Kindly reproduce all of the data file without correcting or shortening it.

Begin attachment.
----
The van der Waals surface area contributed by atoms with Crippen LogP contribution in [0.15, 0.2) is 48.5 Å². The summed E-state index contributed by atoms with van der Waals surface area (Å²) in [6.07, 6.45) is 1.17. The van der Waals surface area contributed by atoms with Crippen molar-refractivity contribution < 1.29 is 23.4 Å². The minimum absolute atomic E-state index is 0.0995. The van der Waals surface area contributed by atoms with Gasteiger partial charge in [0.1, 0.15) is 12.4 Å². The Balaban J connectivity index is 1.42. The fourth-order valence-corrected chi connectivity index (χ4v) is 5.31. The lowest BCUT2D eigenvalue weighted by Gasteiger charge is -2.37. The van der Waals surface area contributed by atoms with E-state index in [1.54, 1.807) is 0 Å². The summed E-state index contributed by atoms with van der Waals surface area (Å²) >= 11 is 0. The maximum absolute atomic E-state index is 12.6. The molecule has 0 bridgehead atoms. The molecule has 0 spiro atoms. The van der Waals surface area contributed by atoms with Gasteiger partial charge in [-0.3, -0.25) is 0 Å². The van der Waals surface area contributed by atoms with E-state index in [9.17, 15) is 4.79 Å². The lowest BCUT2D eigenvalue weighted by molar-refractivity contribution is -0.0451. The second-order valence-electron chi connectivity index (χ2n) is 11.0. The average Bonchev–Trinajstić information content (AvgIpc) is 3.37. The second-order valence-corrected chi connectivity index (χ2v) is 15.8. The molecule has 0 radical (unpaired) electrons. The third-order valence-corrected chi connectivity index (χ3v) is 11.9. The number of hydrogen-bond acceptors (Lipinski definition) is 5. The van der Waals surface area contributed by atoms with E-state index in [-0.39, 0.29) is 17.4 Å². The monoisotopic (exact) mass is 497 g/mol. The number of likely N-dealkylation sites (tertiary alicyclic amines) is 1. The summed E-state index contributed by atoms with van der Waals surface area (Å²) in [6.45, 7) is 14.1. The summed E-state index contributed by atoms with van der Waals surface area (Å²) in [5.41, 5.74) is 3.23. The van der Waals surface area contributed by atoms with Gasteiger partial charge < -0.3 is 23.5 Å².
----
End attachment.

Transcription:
The van der Waals surface area contributed by atoms with Crippen LogP contribution in [0.15, 0.2) is 48.5 Å². The summed E-state index contributed by atoms with van der Waals surface area (Å²) in [6.07, 6.45) is 1.17. The van der Waals surface area contributed by atoms with Crippen molar-refractivity contribution < 1.29 is 23.4 Å². The minimum absolute atomic E-state index is 0.0995. The van der Waals surface area contributed by atoms with Gasteiger partial charge in [0.1, 0.15) is 12.4 Å². The Balaban J connectivity index is 1.42. The fourth-order valence-corrected chi connectivity index (χ4v) is 5.31. The lowest BCUT2D eigenvalue weighted by Gasteiger charge is -2.37. The van der Waals surface area contributed by atoms with E-state index in [1.54, 1.807) is 0 Å². The summed E-state index contributed by atoms with van der Waals surface area (Å²) >= 11 is 0. The maximum absolute atomic E-state index is 12.6. The molecule has 0 bridgehead atoms. The molecule has 0 spiro atoms. The van der Waals surface area contributed by atoms with Gasteiger partial charge in [-0.3, -0.25) is 0 Å². The van der Waals surface area contributed by atoms with E-state index in [9.17, 15) is 4.79 Å². The lowest BCUT2D eigenvalue weighted by molar-refractivity contribution is -0.0451. The second-order valence-electron chi connectivity index (χ2n) is 11.0. The average Bonchev–Trinajstić information content (AvgIpc) is 3.37. The second-order valence-corrected chi connectivity index (χ2v) is 15.8. The molecule has 0 radical (unpaired) electrons. The third-order valence-corrected chi connectivity index (χ3v) is 11.9. The number of hydrogen-bond acceptors (Lipinski definition) is 5. The van der Waals surface area contributed by atoms with E-state index in [-0.39, 0.29) is 17.4 Å². The monoisotopic (exact) mass is 497 g/mol. The number of likely N-dealkylation sites (tertiary alicyclic amines) is 1. The summed E-state index contributed by atoms with van der Waals surface area (Å²) in [6.45, 7) is 14.1. The summed E-state index contributed by atoms with van der Waals surface area (Å²) in [5.41, 5.74) is 3.23. The van der Waals surface area contributed by atoms with Gasteiger partial charge < -0.3 is 23.5 Å².